Ellis v. City of Kansas City

Annotate this Case

225 Kan. 168 (1979)

589 P.2d 552

DELOS ELLIS, Appellant, v. CITY OF KANSAS CITY, KANSAS, a Municipal Corporation, Appellee.

No. 48,832

Supreme Court of Kansas.

Opinion filed January 20, 1979.

Blake A. Williamson, of Williamson, Cubbison, Hardy & Hunter, of Kansas City, argued the cause, and Warren McCamish, of the same firm, was with him on the brief for the appellant.

Reid F. Holbrook, of Steineger, Holbrook, Parks and Fritz, of Kansas City, argued the cause, and J.F. Steineger, Jr., of the same firm, John W. Strahan, of the department of transportation, and Lawrence Long, of the right of way department, were with him on the brief for the appellee.

The opinion of the court was delivered by

MILLER, J.:

This is an appeal by the landowner, Delos Ellis, from an order entered approving the verdict of a jury and denying the landowner's motion for a new trial in an eminent domain proceeding. Error is claimed in the admission of evidence offered by the condemnor, the city of Kansas City, Kansas.

Ellis was the owner of a 19-sided tract containing about 6 acres of land, lying between the Kansas Turnpike and the Union Pacific railroad property. The tract was bounded by the railroad, Matoon Creek, and Muncie Boulevard, and it was accessible by highway and by means of a railroad spur. There were four modern houses on the property; these were occupied by Ellis and members of his family. In addition to the homes, there were several commercial structures which were utilized by the landowner in the manufacture of horseradish. One was a 62 foot square concrete factory building in which processing and bottling were carried on. That building was equipped with an industrial elevator which descended to the basement cold storage area. A second building was a 28 by 31 foot concrete-floored trimming shed; and a third was a 24 by 34 foot pepper building. All of these residences and commercial structures were supplied with gas, electricity, water, and sewer through lines constructed by the landowner. A gas well, drilled in 1940, had supplied all natural gas needed for heating, cooking and industrial purposes continuously for 33 years. Two state approved water wells provided all water to the premises. The only utility purchased was *170 electricity, and that had been generated on site by gas-fired generators for many years.

The entire property was taken for the construction of a highway access right-of-way on I-635, the date of taking being September 18, 1973. Court-appointed appraisers fixed the value at $105,000. Ellis appealed. The jury raised the value to $110,000; this appeal followed.

The first claim of error is that the trial court erred in allowing the city's expert witnesses to testify in detail as to valuations placed on separate items rather than requiring the witnesses to testify in terms of a "unit" or overall valuation.

Over objection by the landowner, the city's valuation witnesses were allowed to testify on direct examination their dollar valuation of each structure on the land, each value being based upon estimated replacement cost less depreciation, thus arriving at a total valuation for the buildings. The witnesses then gave an estimate of the separate value of the land. The total of the separate values of the buildings and the land was then given as the witness's valuation of the total taking. While all of the testimony is not set out in the record, the first city valuation witness, Jack Forbes, testified that by using replacement cost less depreciation, he arrived at these values: the houses, $6,650, $4,000 and $4,450 (the value of one is not shown in our record); the pepper shed, $2,450; the trim barn, $500; the factory building, $26,050; the storage barn, no value; total value of the improvements $47,500. By using the market data approach, he arrived at a valuation of $30,150 for the land. The fair market value of the entire property was in Forbes' opinion $77,450.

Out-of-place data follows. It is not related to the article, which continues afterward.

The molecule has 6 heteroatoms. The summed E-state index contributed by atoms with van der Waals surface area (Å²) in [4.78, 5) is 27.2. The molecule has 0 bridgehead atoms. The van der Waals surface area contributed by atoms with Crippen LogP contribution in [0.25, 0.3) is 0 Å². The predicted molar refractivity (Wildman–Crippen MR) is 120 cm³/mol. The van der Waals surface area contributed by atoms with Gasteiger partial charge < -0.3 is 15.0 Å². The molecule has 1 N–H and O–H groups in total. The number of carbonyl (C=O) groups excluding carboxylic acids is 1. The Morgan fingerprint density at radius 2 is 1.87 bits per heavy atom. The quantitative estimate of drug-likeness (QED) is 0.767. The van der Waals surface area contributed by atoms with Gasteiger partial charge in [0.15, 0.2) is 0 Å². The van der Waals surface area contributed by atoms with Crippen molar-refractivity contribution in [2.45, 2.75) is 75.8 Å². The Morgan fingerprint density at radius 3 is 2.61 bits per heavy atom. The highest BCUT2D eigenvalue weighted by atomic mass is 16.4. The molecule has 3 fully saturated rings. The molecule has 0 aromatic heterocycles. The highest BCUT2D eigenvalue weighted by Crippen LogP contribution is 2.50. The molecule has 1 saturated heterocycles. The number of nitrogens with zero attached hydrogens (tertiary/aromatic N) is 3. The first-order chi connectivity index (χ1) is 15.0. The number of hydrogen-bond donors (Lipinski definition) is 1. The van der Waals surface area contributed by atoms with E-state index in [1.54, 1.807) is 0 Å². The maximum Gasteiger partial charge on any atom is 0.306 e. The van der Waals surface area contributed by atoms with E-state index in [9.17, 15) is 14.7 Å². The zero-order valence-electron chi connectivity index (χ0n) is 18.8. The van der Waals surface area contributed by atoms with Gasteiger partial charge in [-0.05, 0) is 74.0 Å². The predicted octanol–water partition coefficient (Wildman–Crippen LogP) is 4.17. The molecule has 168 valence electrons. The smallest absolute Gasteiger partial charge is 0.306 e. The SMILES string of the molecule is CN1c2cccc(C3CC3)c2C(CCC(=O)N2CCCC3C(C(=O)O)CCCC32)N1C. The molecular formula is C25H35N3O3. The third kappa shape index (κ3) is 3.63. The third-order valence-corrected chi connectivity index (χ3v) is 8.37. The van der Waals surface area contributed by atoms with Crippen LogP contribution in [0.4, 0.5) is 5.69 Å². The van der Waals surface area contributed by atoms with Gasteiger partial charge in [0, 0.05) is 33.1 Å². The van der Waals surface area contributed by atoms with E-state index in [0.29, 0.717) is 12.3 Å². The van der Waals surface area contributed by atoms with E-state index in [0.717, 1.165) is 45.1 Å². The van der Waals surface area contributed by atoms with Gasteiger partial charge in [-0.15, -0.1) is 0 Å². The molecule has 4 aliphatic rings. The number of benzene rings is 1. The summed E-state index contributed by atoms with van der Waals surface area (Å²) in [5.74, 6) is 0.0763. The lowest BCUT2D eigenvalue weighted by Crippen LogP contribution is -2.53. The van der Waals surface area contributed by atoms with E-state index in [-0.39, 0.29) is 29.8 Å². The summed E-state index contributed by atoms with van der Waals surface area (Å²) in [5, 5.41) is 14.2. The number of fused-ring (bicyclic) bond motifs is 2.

The other city valuation witness, Swender, stated on direct examination that his appraisal figure was separated into a value for improvements and a value for the land itself. He used the cost less depreciation approach for the improvements, and through this method valued them at $51,400. In valuing the land, he used the market data approach; he valued it at $45,300. His total value of the property as a whole was $96,700.

Appellant contends that this testimony violates our longstanding unit rule, set forth in Hoy v. Kansas Turnpike Authority, 184 Kan. 70, 334 P.2d 315 (1959), and subsequently in our Eminent Domain Procedure Act, K.S.A. 26-513, enacted in 1963. In Hoy, where a partial taking was involved, we said:

*171 "Improvements, such as here involved, located upon land which is condemned, are not to be valued separately but are a part of the real estate and must be considered in determining the value of the land taken. [Citations omitted.] Where, as here, agricultural land devoted to general farming operations and the raising of livestock is acquired for public use, the value of buildings, other improvements and fixtures on the land taken may be given dual consideration; first, they are a part of the real estate and are required to be valued as a part of the land taken; and second, their taking may also be considered by the jury in determining the damage, if any, to the land remaining which is deprived of their use for the purpose to which the farm as a whole is adapted for its highest and best available use. (p. 74.)

K.S.A. 26-513 provides in applicable part that in a complete taking, the measure of compensation is the value of the property at the time of the taking. The statute also lists some fifteen factors which, if shown to exist, must be given consideration "not ... as separate items of damages, but ... only as they affect the total compensation." Buildings are not among the enumerated items; being a part of the real estate, their value would be reflected in the value of the entire property. Humphries v. State Highway Commission, 201 Kan. 544, 546, 442 P.2d 475 (1968).

We recently considered the statute in Rostine v. City of Hutchinson, 219 Kan. 320, 548 P.2d 756 (1976), where we said: